It is evident that regardless of countries’ different income levels, the effect of time and the number of disasters on countries’ technological catch-up and technological change is similar compared to our previous findings. However, an interesting observation is that the turning points (i.e., the threshold values) which the effect turns form positive to negative both for countries’ technological catch-up and technological change is based on countries’ income level. For instance, when examining the group of high-income countries, we can observe that the turning point of the effect on technological change (Fig. 3c) is 39 disaster occurrences, whereas, of the effect on technological catch-up (Fig. 3d) is 20 disaster occurrences. However, for the upper-middle-income countries (Fig. 3e, f), the critical points are indicated for 12 and 10 disaster occurrences, for lower-middle-income countries (Fig. 3g, h) for 20 and 17 disaster occurrences, and finally, for lower-income countries (Fig. 3i, j) for 20 and 8 disaster occurrences. This finding suggests that higher-income countries have higher turning points compared to the rest of the country groups. This can be attributed to the fact that lower-income countries’ are not able to respond to disasters in the same way as high-income countries, and as a result, the negative effect comes quicker for those countries. Noy (2009) provides evidence that the disaster effects are more severe for countries with a weak financial sector. Therefore, since high-income countries have stronger financial sectors compared to the lower-income countries, the negative effect of disaster occurrences impacts first the lower-income countries. Moreover, it is also evident that for all the country groups, the turning points for the effect on technological catch-up are much lower compared to the turning points of the effects on technological catch-up. This finding as has been mentioned previously implies that regardless of the income level of a country, the negative effect of disaster occurrences impacts first country’s ability to catch-up and then its technology change.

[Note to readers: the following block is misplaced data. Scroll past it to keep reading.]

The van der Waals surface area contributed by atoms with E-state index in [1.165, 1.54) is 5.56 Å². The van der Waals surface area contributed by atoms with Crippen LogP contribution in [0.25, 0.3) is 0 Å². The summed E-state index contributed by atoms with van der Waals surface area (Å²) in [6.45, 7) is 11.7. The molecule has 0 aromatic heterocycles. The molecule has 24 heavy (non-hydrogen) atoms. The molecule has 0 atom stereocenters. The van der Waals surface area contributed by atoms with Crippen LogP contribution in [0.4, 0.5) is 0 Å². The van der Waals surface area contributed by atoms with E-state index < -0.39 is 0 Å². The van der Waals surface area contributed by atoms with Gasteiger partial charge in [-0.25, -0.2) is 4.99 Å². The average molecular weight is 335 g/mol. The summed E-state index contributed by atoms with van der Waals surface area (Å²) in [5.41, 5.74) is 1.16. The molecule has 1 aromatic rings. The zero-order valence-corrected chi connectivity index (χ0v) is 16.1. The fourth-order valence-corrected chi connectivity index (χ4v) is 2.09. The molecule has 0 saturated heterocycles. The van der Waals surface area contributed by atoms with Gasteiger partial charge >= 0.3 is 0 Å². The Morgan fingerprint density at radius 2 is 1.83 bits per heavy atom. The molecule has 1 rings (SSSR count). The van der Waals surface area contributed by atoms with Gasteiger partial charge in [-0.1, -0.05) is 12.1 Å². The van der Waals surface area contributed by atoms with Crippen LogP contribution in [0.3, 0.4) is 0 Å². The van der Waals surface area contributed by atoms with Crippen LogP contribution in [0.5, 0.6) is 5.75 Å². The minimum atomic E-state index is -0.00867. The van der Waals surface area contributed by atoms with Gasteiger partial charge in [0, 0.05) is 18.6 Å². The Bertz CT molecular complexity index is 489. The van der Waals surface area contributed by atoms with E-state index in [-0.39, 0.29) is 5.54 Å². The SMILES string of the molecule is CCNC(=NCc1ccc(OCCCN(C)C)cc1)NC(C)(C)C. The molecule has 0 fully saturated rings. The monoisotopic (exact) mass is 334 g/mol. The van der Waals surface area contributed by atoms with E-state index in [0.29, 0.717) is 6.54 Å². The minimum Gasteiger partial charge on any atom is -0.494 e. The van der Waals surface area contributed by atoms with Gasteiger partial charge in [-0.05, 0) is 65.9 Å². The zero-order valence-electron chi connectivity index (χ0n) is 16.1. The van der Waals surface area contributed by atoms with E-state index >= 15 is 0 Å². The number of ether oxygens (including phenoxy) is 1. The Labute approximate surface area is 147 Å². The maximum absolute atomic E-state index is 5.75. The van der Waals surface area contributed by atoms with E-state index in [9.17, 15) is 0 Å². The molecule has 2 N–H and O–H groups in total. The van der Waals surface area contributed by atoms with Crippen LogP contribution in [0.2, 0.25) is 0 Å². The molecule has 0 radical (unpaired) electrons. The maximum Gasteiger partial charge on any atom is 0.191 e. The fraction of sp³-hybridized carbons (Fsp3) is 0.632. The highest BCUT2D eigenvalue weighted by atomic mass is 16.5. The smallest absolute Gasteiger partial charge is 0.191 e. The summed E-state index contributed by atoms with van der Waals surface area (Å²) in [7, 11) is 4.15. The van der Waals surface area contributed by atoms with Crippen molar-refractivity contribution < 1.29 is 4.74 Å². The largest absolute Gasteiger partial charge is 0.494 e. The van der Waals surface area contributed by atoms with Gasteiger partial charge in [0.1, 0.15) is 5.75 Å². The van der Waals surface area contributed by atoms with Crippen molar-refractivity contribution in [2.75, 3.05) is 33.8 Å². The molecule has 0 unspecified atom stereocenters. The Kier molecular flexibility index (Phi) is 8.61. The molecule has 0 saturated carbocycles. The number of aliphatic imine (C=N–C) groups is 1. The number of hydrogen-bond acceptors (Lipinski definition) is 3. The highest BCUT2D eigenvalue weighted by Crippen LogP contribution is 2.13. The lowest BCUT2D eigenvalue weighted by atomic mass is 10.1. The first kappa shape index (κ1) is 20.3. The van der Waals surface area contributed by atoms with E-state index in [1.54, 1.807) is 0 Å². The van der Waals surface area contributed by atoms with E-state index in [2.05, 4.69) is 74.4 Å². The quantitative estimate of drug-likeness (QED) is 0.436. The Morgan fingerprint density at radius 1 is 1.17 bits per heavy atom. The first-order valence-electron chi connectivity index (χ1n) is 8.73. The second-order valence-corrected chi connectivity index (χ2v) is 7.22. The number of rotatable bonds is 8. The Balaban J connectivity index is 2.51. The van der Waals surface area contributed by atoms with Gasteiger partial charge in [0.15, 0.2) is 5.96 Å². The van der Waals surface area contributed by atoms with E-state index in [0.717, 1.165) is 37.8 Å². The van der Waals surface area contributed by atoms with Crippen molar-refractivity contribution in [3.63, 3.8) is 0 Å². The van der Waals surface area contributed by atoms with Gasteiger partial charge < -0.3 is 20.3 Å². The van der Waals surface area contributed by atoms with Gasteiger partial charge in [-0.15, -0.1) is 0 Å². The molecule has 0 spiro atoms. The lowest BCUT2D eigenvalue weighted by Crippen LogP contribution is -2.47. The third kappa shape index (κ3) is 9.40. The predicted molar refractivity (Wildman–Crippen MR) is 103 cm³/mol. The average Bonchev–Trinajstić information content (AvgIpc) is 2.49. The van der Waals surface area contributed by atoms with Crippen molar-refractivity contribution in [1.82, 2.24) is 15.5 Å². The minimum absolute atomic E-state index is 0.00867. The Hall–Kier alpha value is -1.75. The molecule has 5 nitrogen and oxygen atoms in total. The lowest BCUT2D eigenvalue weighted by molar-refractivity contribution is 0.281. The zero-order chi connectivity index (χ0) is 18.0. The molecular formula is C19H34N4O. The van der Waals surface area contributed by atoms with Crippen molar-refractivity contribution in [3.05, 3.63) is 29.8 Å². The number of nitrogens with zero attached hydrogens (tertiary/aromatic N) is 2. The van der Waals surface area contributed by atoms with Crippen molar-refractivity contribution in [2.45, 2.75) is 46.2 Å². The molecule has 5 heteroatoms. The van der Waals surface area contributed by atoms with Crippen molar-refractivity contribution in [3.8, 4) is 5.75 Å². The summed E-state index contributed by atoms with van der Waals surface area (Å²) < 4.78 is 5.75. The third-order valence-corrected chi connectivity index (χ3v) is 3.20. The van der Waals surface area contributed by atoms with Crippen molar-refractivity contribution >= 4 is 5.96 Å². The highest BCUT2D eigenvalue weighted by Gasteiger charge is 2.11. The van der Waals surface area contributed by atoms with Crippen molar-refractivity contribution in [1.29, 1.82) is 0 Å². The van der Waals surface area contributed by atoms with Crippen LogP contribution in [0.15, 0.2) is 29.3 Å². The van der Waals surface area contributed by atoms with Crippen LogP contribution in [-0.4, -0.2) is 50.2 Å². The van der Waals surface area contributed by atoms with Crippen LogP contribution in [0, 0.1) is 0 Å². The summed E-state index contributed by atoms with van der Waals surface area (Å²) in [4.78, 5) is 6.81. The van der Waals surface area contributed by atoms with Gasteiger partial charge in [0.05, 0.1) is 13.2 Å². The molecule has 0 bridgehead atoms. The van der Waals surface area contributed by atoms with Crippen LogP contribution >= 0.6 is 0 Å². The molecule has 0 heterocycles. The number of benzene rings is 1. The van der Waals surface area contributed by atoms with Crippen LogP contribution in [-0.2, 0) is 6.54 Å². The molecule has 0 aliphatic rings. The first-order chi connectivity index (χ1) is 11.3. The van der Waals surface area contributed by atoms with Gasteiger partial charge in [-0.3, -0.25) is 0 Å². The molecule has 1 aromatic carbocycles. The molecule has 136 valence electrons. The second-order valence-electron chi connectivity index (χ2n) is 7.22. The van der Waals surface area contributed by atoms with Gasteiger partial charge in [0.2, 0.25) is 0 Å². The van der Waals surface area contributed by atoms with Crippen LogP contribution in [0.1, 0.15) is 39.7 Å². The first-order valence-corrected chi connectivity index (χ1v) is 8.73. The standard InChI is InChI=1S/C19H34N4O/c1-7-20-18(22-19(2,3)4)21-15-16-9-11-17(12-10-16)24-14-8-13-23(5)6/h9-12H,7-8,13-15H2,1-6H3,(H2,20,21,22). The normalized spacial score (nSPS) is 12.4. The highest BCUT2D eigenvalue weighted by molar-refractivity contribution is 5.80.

Finally, when examining the effect of time, it is observed that in most of the cases, the influence is positive but in a nonlinear manner. Two exceptions can be observed for the case of upper-middle- and high-income countries’ technological catch-up (Fig. 3f, d), in which the effect of time is neutral especially during the initiation period of Global Financial Crisis.11

4 Conclusions

We examine the effect of the number of man-made and natural disaster occurrences on countries’ production efficiency levels in a fully nonparametric framework to a sample of 137 countries over the period 1980–2011. Specifically by applying the newly developed time-dependent conditional efficiency measures by Mastromarco and Simar (2014) and the methodological approach by Bădin et al. (2012), we examine the effect of disaster occurrences on countries’ technological change and technological catch-up. To our knowledge, this is the first study that examines the relationship between disasters and countries’ production efficiency in a fully nonparametric framework.

The empirical findings suggest that the relationship is nonlinear forming an inverted “U” shape both with countries’ technological change and technological catch-up. Furthermore, the results suggest that this inverted “U” shape relationship is revealed regardless of countries’ income classification. Moreover, the results indicate that a lower number of disaster occurrences have a positive influence on countries technological change and technological catch-up due to possible stimulation of restructuring and investment policies imposed by governments as counteractions of those events.

However, it is also evident that after a certain threshold level (i.e., certain number of disaster occurrences), the effect becomes negative influencing countries’ production factors. Since the study investigates the effect of the number of disaster occurrences (and not the effect generated by the specific type and severity of the disasters), when the number of disaster occurrences increases, then the probability of having high impact disasters within those occurrences also increases. This in turn indicates a clear negative effect on countries’ technological change and technological catch-up levels. Furthermore, our findings suggest that the turning points are much lower for lower-income countries indicating that these countries suffer more from the negative impact of disasters. Finally, it is also shown that regardless of countries’ income classification, the negative effect of the number of disaster occurrences influences first countries’ efficiency and then their technological change levels.